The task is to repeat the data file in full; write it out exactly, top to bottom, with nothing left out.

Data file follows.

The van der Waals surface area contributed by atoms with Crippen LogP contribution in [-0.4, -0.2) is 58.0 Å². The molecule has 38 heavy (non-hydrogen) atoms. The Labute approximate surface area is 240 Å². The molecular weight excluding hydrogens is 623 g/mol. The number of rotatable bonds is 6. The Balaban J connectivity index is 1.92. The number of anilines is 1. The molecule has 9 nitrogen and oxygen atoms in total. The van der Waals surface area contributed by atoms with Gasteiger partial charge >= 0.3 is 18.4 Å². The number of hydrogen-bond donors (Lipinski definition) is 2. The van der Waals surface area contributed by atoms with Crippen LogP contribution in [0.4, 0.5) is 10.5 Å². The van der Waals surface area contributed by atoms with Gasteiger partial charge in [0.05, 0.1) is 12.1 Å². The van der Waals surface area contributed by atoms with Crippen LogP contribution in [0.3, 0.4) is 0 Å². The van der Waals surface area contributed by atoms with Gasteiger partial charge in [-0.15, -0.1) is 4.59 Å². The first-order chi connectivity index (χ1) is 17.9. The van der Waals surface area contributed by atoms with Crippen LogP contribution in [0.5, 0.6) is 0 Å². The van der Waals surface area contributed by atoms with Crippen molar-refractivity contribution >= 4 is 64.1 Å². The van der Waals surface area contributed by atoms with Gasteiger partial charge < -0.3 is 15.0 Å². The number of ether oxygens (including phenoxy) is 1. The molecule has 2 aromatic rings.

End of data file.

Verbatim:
The van der Waals surface area contributed by atoms with Crippen LogP contribution in [-0.4, -0.2) is 58.0 Å². The molecule has 38 heavy (non-hydrogen) atoms. The Labute approximate surface area is 240 Å². The molecular weight excluding hydrogens is 623 g/mol. The number of rotatable bonds is 6. The Balaban J connectivity index is 1.92. The number of anilines is 1. The molecule has 9 nitrogen and oxygen atoms in total. The van der Waals surface area contributed by atoms with Gasteiger partial charge >= 0.3 is 18.4 Å². The number of hydrogen-bond donors (Lipinski definition) is 2. The van der Waals surface area contributed by atoms with Crippen LogP contribution in [0.4, 0.5) is 10.5 Å². The van der Waals surface area contributed by atoms with Gasteiger partial charge in [0.05, 0.1) is 12.1 Å². The van der Waals surface area contributed by atoms with Crippen LogP contribution in [0.3, 0.4) is 0 Å². The van der Waals surface area contributed by atoms with Gasteiger partial charge in [-0.15, -0.1) is 4.59 Å². The first-order chi connectivity index (χ1) is 17.9. The van der Waals surface area contributed by atoms with Crippen LogP contribution in [0.5, 0.6) is 0 Å². The van der Waals surface area contributed by atoms with Crippen molar-refractivity contribution >= 4 is 64.1 Å². The van der Waals surface area contributed by atoms with Gasteiger partial charge < -0.3 is 15.0 Å². The number of ether oxygens (including phenoxy) is 1. The molecule has 2 aromatic rings.